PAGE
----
The play concerns the king’s struggle to maintain order in England, as factious rebels attack from across England, Wales and Scotland. This production began with the cast clutching at a crown that dangled above them, and from the off the emphasis was very much on the fact that ‘uneasy lies the head that wears’ the troublesome crown of England. In this respect, director Richard Hand’s thematic emphasis reminded me somewhat of Roman Polanski’s film version of the Scottish play. My uncertainties about the modernisation of Henry IV quickly dissipated during the anachronistic comic interchanges in which Sir John Falstaff is foiled by the seeming entrance of Justin Bieber and Miley Cyrus. Or the superb scene in which Falstaff treated the audience to a rendition of another king, Elvis, which was, rather paradoxically, laced with poignancy, as other members of the cast attired themselves for war. Soon, there would be ‘no more cakes and ale’. Indeed, the first half, which was utterly hilarious, constantly foreshadowed the somberness of the play’s conclusion, and the director did a fantastic job in highlighting such ominous moments as Falstaff’s assertion that, ‘Banish plump Jack, and banish all the world’, followed by Hal’s gloomy response, ‘I do. I will’…

The cast, for the most part, did well in making Shakespeare’s sometimes knotted language accessible to the audience. Having worked with Scott Patrick before, I was delighted to discover that he was playing Falstaff, Shakespeare’s most revered comic creation perhaps, next to Bottom. The man’s side-splitting improvisations made me break character once in a production of One Flew over the Cuckoo’s Nest, so I expected big things, and (it’s safe to say) he certainly delivered. In fact, his presence often dominated the stage like a colossus, and this huge bombard of comic brilliance was complemented by evident understanding of the significance of certain speeches (and great subtlety), such as Falstaff’s catechism on the concept of honour. Simon King gave a very assured performance as the ruggedly handsome future king, and I must mention Poppy Sturgess as Mistress Quickly. She evinced great comic timing throughout her scenes and had a real natural flair for stage humour.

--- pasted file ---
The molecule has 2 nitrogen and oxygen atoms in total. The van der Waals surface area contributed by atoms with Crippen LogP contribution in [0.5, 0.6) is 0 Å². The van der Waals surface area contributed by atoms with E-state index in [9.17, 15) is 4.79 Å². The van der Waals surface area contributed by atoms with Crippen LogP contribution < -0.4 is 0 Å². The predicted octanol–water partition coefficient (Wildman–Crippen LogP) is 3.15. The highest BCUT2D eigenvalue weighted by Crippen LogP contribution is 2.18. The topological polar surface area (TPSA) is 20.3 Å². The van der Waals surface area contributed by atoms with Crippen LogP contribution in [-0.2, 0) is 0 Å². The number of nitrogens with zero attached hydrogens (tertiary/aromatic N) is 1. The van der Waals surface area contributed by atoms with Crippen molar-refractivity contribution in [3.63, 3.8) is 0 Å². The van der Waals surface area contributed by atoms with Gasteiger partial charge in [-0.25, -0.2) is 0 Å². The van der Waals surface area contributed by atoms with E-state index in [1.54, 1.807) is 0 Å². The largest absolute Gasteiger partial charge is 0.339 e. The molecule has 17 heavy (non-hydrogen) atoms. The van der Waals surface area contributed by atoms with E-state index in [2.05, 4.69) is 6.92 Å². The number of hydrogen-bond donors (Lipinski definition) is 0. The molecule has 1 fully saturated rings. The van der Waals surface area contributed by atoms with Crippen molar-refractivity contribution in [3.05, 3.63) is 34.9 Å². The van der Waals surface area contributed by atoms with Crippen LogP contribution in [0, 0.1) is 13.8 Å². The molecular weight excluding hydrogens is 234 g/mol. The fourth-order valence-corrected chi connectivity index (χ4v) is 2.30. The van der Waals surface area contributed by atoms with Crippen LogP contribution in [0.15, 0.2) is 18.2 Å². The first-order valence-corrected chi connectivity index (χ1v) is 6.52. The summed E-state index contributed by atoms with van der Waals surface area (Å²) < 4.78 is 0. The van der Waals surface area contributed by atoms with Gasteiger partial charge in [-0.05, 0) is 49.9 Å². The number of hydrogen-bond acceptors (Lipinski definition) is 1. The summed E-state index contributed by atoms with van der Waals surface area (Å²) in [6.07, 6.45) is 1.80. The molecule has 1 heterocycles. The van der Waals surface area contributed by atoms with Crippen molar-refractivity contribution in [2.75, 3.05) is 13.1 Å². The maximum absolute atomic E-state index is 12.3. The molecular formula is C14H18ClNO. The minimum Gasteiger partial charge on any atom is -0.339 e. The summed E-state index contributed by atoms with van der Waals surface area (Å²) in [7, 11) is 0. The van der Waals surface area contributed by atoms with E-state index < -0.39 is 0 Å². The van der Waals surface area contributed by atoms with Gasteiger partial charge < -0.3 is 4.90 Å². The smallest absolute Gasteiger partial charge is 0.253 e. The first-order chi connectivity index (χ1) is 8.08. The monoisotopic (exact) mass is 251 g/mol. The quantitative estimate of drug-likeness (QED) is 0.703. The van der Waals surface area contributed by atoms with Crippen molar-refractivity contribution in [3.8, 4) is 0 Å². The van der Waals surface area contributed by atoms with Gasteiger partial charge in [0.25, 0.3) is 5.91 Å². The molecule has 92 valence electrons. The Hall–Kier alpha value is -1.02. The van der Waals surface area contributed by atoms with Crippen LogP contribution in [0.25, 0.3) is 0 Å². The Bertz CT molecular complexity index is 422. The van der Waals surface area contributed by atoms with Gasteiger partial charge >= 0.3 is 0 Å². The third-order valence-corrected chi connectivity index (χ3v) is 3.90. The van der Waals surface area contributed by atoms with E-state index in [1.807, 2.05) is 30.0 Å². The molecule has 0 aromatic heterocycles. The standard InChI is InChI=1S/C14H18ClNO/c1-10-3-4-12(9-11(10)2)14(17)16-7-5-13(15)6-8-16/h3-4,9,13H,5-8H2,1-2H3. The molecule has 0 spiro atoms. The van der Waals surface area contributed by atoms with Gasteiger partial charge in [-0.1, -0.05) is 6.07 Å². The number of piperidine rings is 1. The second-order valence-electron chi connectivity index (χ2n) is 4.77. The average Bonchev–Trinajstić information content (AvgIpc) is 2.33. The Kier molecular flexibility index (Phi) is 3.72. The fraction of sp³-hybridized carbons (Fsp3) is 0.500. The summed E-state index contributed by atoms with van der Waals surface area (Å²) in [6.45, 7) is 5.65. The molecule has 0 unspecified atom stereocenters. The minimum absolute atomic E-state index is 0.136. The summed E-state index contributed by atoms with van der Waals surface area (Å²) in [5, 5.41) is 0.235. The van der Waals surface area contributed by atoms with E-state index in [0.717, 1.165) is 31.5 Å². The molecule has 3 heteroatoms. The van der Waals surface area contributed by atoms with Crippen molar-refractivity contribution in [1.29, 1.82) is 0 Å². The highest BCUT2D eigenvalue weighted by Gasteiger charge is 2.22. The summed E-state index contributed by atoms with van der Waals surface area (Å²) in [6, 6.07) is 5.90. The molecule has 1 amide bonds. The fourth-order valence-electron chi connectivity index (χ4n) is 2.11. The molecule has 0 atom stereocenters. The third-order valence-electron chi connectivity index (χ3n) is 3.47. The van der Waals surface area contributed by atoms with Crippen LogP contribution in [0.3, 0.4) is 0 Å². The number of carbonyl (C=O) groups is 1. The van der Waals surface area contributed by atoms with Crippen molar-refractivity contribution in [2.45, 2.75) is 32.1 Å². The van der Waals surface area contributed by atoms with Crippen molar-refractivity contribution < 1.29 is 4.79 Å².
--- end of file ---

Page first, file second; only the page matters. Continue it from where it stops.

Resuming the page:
The second half, being more sombre, did not quite have the same impact as the first (a consensus long shared among literary critics regarding the second part of Henry IV), and this might have had something to do with the maladroitness of stage combat. Though Thomas Nashe praised the staging of ‘all stratagems of war’, Shakespeare’s fellow playwright Ben Jonson mocked actors who ‘with three rusty swords, And help of some few foot-and-half-foot words, Fight over York, and Lancaster’s long jars’. Still, the second half brought to fruition the banishment of Falstaff and the crowning of Harry, in an ambiguous resolution, which transcended jingoistic interpretations of Henry V. The audience left smiling, and I hope that the actors and crew enjoyed a great deal of sack in deserved celebration. As Shakespeare might say, they’re likely to have woken up in their drowsy beds recalling ‘a mass of things, but nothing distinctly’. The audience, and myself, won’t forget the details of this enchanting production anytime soon.


See the production flyer here.